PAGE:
29. "University of Manitoba - Human Resources - Staff Relations - HR - Staff Relations- Academic -CUPE 3909 - Sessionals". Retrieved 2012-03-27.
  30. "University of Manitoba - Human Resources - Staff Relations - HR - Staff Relations - Academic - CUPE Local 3909 (TA's)". Retrieved 2012-03-27.
  31. "University of Manitoba - Human Resources - Staff Relations - HR - Staff Relations - Academic - UMDCSA". Retrieved 2012-03-27.
  32. "University of Manitoba - Human Resources - Staff Relations - HR - Staff Relations - Support - AESES". Retrieved 2012-03-27.
  33. "University of Manitoba - Human Resources - Staff Relations - HR - Staff Relations - Support - CUPE - Local 1482". Retrieved 2012-03-27.
  34. "University of Manitoba - Human Resources - Staff Relations - HR - Staff Relations - Support - CAW - Local 3007". Retrieved 2012-03-27.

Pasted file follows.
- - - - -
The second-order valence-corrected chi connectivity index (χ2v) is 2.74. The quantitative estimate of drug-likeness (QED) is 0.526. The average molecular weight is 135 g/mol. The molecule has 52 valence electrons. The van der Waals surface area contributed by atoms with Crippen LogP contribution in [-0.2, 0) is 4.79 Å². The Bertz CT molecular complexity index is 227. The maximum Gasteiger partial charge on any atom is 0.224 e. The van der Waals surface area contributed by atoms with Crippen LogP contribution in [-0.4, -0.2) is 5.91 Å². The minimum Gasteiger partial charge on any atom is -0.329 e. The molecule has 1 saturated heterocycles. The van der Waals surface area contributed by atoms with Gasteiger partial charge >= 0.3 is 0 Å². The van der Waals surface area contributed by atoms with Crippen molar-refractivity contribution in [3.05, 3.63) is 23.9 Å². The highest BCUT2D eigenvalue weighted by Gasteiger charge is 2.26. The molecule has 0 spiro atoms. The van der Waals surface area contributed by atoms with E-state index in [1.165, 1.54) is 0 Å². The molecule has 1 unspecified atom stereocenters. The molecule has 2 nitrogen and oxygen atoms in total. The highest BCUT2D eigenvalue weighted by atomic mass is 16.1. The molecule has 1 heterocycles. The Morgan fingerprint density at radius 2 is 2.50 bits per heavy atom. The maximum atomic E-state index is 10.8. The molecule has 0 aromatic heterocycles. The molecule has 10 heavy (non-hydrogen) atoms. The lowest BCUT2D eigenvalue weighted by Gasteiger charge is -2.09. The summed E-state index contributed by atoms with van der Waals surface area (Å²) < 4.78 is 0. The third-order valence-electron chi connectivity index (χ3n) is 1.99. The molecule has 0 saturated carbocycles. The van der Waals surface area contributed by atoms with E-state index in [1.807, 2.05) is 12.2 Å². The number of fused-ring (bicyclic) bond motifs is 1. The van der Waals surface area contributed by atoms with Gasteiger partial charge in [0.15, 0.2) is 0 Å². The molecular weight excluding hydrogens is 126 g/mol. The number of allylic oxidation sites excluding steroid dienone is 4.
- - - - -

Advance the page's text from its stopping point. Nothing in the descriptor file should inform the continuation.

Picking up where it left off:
35. Chalmers-Brooks, Katie: "The path to Rhodes", On Manitoba, Volume 68, Number 4, April 2009, page 30. The Alumni Association Inc of the University of Manitoba
  36. University Of Manitoba Public Affairs (n.d.). "Ten Great Things to Know about the U of M". Retrieved 2009-05-29.
  37. "University of Manitoba Panhellenic Association".
  38. "Canadians Go Greek! Directory of Fraternities and Sororities".

Histories of the university

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Coordinates: 49°48′34″N 97°07′58″W / 49.80944°N 97.13278°W / 49.80944; -97.13278